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Otter signs first two pardons as governor, both for first-time drug-sale offenders

Idaho Gov. Butch Otter has pardoned two first-time offenders who were convicted of selling drugs to undercover officers, years after they served their time, paid all restitution and fines, met and exceeded the terms of their parole and lived for years in society as employed, productive citizens. They are the only pardons Otter’s signed since he first was elected governor in 2006. “I do not condone the sale or manufacture of illegal drugs,” Otter wrote in his orders approving the pardons of each of the two men, Eric Robert Hinckley, 37, and Robert Frank Thornton, 57. “Notwithstanding these concerns, there are several mitigating factors that weigh in favor of clemency.”

Hinckley was convicted of delivery of a controlled substance in 2002 in Bonneville County, for selling methamphetamine. Since completing his sentence and his parole, he’s obtained a college degree, married and held the same job for nine years. Thornton was convicted of two counts of delivery of a controlled substance, cocaine, in an undercover police operation in Ada County in 1992. Like Hinckley, he pled guilty, completed his sentence and parole; since then, he’s been a law-abiding citizen for 17 years; he is employed as a construction supervisor. Both men are married with children and own homes. “This is the way it’s supposed to work,” Otter said in a statement. “We send people to prison to protect the public, for punishment and as a deterrent. But we also send them to prison to be rehabilitated and, we hope, to be redeemed as citizens, neighbors, fathers, husbands and taxpayers. Too often it doesn’t work out that way. But for Robert Thornton and Eric Hinckley, it did. I’m proud of them. I’m confident they’ll stay on track.”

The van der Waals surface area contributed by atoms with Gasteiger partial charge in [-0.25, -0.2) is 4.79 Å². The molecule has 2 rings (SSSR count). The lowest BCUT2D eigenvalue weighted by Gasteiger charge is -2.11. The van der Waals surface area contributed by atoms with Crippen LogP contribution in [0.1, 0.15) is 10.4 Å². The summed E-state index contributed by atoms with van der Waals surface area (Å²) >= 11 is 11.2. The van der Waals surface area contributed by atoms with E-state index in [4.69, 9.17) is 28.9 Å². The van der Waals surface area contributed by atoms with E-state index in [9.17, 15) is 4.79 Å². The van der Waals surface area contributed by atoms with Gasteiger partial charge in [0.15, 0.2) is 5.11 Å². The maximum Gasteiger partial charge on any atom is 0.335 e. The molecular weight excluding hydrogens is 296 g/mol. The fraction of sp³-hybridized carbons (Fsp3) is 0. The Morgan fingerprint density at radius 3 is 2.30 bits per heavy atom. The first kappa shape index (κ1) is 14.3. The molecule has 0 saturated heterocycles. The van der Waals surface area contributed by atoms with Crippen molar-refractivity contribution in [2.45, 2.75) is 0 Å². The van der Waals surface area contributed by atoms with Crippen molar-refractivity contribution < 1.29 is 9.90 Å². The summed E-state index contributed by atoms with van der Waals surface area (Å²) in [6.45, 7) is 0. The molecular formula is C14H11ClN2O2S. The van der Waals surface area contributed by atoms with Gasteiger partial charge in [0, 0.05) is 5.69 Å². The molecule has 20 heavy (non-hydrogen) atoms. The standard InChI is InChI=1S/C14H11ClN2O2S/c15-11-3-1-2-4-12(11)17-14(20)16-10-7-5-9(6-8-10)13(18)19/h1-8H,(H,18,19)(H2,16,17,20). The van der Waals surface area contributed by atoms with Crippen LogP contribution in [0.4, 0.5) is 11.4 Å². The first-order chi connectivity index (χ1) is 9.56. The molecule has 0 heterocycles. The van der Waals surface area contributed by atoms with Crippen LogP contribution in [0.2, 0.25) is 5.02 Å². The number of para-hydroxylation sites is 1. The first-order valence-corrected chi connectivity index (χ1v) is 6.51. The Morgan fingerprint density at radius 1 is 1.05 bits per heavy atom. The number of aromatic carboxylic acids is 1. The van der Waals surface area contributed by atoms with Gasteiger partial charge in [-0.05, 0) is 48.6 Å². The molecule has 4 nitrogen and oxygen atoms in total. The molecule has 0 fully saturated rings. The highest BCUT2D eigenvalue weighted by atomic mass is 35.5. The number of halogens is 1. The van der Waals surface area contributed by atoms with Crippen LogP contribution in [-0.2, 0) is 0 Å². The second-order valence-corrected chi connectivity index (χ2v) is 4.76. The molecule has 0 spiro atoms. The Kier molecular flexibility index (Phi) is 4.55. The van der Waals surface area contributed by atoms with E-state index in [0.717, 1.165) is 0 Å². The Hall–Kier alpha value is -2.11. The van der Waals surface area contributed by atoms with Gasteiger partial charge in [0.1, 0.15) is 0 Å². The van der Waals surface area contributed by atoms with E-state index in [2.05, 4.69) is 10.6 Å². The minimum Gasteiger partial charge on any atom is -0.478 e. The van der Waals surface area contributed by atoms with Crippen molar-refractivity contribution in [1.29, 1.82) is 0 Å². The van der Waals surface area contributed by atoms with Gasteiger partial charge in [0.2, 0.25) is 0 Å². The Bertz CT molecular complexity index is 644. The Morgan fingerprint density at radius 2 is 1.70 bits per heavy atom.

Otter’s press secretary, Jon Hanian, said although the orders were dated April 8, Otter just signed them last week. “So we just put it out,” he said. “He was doing is own due diligence; that’s what took so long.” The two cases had “unique circumstances,” Hanian said, including unanimous recommendations from the state Commission on Pardons and Parole to grant pardons. “These are the first two pardons that the governor has ever signed,” Hanian said. “It’s unusual that one reaches the governor’s office.”


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Betsy Z. Russell covers Idaho news from The Spokesman-Review's bureau in Boise.

Named best state-based political blog in Idaho for 2013 by The Fix

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